Cellulose nanocrystal research could lead to new vaccines, computer inks

Mar 26, 2007

Maren Roman is taking nanocrystal research to a new level that may lead to a new generation of vaccines and better computer printer ink.

The assistant professor in the wood science and forest products department of the College of Natural Resources at Virginia Tech will be delivering her findings at the American Chemical Society 233rd National Meeting and Exposition in Chicago on March 25-29. The focus of her research deals with cellulose drug delivery and ink jet printing.

Roman experimented with taking cellulose nanocrystals and attaching antibodies to the surface of the crystals. This design enables the nanocrystals to block cell receptors in the body. The process may eventually be used to create vaccines. Through the same receptor-blocking method, this process can combat the effects of some diseases involving inflammation of blood vessels, including diabetes, rheumatoid arthritis, and certain cancers.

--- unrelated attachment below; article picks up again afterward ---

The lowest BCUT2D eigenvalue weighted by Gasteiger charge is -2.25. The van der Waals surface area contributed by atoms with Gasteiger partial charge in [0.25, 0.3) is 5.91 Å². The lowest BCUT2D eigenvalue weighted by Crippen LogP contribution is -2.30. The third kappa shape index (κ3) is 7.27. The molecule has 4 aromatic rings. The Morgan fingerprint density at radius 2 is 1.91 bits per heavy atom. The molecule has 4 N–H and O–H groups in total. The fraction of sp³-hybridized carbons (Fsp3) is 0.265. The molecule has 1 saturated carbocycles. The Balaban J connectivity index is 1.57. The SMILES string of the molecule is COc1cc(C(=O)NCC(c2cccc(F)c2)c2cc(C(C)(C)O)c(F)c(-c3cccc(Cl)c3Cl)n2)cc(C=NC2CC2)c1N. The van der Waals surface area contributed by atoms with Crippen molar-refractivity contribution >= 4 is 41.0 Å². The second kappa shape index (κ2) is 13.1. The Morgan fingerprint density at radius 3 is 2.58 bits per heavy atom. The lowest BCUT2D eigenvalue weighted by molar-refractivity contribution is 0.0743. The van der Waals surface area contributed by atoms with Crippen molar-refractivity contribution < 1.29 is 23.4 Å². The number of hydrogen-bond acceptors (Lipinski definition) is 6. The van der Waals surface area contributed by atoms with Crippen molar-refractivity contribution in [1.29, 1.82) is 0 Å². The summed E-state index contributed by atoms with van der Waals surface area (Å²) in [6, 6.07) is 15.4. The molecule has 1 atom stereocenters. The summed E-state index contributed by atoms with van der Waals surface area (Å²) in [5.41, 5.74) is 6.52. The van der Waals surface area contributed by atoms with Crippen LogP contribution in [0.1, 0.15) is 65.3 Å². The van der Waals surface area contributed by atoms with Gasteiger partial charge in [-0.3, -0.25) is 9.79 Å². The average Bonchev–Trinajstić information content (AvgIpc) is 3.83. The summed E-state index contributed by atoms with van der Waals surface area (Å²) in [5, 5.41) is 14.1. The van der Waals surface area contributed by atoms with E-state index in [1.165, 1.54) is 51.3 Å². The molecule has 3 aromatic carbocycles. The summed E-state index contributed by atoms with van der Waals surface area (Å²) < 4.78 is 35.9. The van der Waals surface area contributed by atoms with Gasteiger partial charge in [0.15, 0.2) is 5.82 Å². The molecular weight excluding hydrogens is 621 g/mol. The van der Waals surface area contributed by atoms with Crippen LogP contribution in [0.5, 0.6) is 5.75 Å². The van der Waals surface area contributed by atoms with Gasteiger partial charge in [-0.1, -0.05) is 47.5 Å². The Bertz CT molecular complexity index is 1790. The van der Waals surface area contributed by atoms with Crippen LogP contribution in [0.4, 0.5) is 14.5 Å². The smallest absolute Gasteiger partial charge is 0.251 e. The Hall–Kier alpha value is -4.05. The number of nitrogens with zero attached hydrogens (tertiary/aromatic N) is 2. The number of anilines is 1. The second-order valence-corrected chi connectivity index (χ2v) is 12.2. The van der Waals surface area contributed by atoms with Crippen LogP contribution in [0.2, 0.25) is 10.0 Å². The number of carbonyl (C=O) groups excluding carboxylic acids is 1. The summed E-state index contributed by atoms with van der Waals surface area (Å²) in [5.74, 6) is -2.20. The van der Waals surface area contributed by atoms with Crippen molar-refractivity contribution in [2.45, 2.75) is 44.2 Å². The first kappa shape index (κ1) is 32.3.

Ink jet printing was another research project for Roman. She experimented with using ink jet printers to deposit the crystals because the printers’ main focus is precision. Nanocrystals are tiny and pose many difficulties to the people using them. A typical remedy involves converting the nanocrystals to a powder. This has risks as well, as the powder can be a serious health hazard if inhaled. The ink jet printing allows for a safe method of deposition of the nanocrystals.

Source: Virginia Tech

Explore further: How we can substitute critical raw materials in catalysis, electronics and photonics

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